Wondering what IP developments took place last week? Look no further as we present to you the SpicyIP Weekly Review, highlighting the discussions that took place on the blog along with other IP news.
Highlights of the Week
Akshay Ajayakumar discusses an interesting development of how an arbitrator’s self-praise and improper research led to setting aside a domain dispute award by the Delhi High Court.
The office of the Controller General of Patents, Design and Trademarks (CGPDTM) is inviting comments from stakeholders to revamp the Patents, Designs, Trademarks, GI and Copyright Manuals and Guidelines. Deadline- October 15, 2023.
Ad campaigns like “It smells similar, just costs a lot less” have opened the doors to interesting trademark questions and whether any infringement is occurring. Ishant Jain argues in this post why such usage should not amount to trademark infringement.
The Draft Patent (Amendment) Rules, 2023 were recently published in the Gazette of India, with public comments invited by September 22. Md Sabeeh Ahmad writes on the proposed changes to the timelines in the patent prosecution process.
RTI applications are often responded to with dodgy replies and incorrect information. In order to improve the status quo, recently Punjab and Haryana High Court and the Supreme Court of India passed two separate orders directing the public offices to properly maintain the records and make proactive disclosures. In this short post, Lokesh discusses these orders.
Delhi High Court imposed 5 Lakhs as costs for the breach of its earlier interim injunction orders by the Defendant.
Considering, inter alia, that the appellant’s products were available in the market before the institution of the suit, a Division Bench of the Delhi High Court held that the appellant should have been accorded an opportunity to oppose the ad interim injunction application. The Court thus set aside the impugned order and remanded the matter back to the Single Judge for reconsideration.
The dispute was regarding the Defendant’s violation of the Non-Competitional Confidentiality Agreement. The court held that it cannot decide at an interim stage on the question of whether an injunction can be obtained in the light of Sections 41 and 14 of the Specific Relief Act, read with Section 27 of the Contract Act. Issuing a prima facie finding and rejecting the request for an interim injunction, the court held that the plaintiff was unable to prove a violation of the agreement and allowed the defendant to file a response. Interestingly, the court also gave an explanation on the recent DB order in Dabur v. Emami on ex parte injunctions and observed that- “where the impugned mark has been used by the defendant for any length of time, that sole factor would entitle the defendant to an opportunity to respond, inviting, to the prayer for interlocutory injunctive relief, before orders are passed by the Court thereon.”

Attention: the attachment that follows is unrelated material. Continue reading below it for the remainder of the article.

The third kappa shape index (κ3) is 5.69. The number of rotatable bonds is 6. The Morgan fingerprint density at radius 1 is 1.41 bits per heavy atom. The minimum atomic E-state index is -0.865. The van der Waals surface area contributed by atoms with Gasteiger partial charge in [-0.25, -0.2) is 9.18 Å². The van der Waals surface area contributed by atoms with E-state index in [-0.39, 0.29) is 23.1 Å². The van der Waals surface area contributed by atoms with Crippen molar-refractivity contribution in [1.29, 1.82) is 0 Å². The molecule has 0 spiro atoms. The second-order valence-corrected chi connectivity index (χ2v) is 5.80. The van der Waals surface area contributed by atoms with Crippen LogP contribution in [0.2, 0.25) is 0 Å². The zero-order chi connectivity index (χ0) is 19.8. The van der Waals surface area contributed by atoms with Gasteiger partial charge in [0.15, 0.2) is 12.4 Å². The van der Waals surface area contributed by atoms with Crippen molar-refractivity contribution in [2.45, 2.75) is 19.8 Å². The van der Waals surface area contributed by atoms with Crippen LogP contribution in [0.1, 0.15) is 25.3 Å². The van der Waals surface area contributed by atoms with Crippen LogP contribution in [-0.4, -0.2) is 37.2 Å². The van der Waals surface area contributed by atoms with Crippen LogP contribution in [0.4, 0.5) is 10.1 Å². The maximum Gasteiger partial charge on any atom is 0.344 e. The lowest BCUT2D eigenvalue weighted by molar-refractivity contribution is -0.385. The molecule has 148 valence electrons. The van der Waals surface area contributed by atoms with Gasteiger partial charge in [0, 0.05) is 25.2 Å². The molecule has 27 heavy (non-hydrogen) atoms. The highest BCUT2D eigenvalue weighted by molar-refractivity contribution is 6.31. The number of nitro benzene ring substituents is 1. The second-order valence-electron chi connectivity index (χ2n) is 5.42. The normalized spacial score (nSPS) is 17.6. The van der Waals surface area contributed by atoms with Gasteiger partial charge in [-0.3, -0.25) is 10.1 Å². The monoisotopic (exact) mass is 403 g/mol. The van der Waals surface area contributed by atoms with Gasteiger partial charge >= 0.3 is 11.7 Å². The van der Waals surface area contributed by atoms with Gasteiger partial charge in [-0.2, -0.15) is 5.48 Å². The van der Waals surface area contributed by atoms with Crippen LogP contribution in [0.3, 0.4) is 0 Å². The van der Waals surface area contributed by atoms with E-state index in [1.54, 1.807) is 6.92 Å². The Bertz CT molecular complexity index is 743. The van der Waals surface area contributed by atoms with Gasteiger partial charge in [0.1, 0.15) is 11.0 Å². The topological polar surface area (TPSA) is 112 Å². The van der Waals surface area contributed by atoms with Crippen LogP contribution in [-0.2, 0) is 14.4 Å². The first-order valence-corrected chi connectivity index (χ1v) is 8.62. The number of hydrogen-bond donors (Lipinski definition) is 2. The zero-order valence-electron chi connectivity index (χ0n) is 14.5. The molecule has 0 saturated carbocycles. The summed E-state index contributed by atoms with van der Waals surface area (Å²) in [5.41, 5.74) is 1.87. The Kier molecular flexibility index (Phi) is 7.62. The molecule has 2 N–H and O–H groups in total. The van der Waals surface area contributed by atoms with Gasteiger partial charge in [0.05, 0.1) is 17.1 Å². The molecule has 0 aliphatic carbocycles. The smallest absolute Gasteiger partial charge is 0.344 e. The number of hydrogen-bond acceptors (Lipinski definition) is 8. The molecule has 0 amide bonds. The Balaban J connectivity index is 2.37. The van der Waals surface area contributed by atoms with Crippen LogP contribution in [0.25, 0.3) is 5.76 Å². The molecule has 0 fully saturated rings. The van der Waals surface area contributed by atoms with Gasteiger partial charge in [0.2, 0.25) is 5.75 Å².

The dispute pertained to the use of RCB’s jersey in one of scenes in the movie “Jailer” in a disparaging manner. The defendant agreed to digitally alter the impugned clippings.
The Delhi High Court clarified that “one is required to read the plaint wholly” to determine whether the cause of action has arisen within the jurisdiction of the court or not. Considering that cause of action is a matter of fact, the court held that if the same has been pleaded even without specific reference to the relevant provision (here Section 20 of the CPC), the suit will be maintainable.
The plaintiff argued that the written statement of the defendant was not submitted and sought a judgement in its favor. However, the Court observed that the service of summons had not taken place and the application was therefore bereft of merit. The plaintiff asserted that though summons were not served, the defendant was served with the suit paper while execution of the local commission. On this, the court clarified that service of papers during Local Commission is not a method of service as per CPC or the Original Side Rules and it cannot be treated as service of summons as the latter binds the defendant with a time limit to file written statement u/Order VIII Rule 7.
Rejecting an application for stay of the suit u/s 124(1)(ii) the court reiterated that for a substantive application challenging the validity of a trademark under Section 124 of the Trademark Act, all the ingredients given in the provision have to be satisfied. The defendant inter alia argued that though there was no pleading regarding the invalidity of the suit patent, the proceedings should still be stayed since the same was argued before the court. Dismissing the argument, the court clarified that invalidity is a mixed question of fact and law and has to be pleaded. In the absence of a written pleading, a party cannot merely stand up in court and argue that a registered trademark is invalid
Dismissing the suit alleging copyright infringement, the Delhi High Court clarified that guide books though not protected under fair use, can still be protected as derivative works if they fulfil the test of providing “step by step process to reach the answer and detailed analysis of the problem” as held in University of Cambridge v. B.D. Bhandari.
Passing a dynamic injunction order, the court imposed INR 20,00,000 as damages for infringing the plaintiff’s copyright in the film “Brahmastra Part One: Shiva”. This is perhaps one of the first orders where the court referred to Section 6AA of the Cinematograph (Amendment) Act, 2023.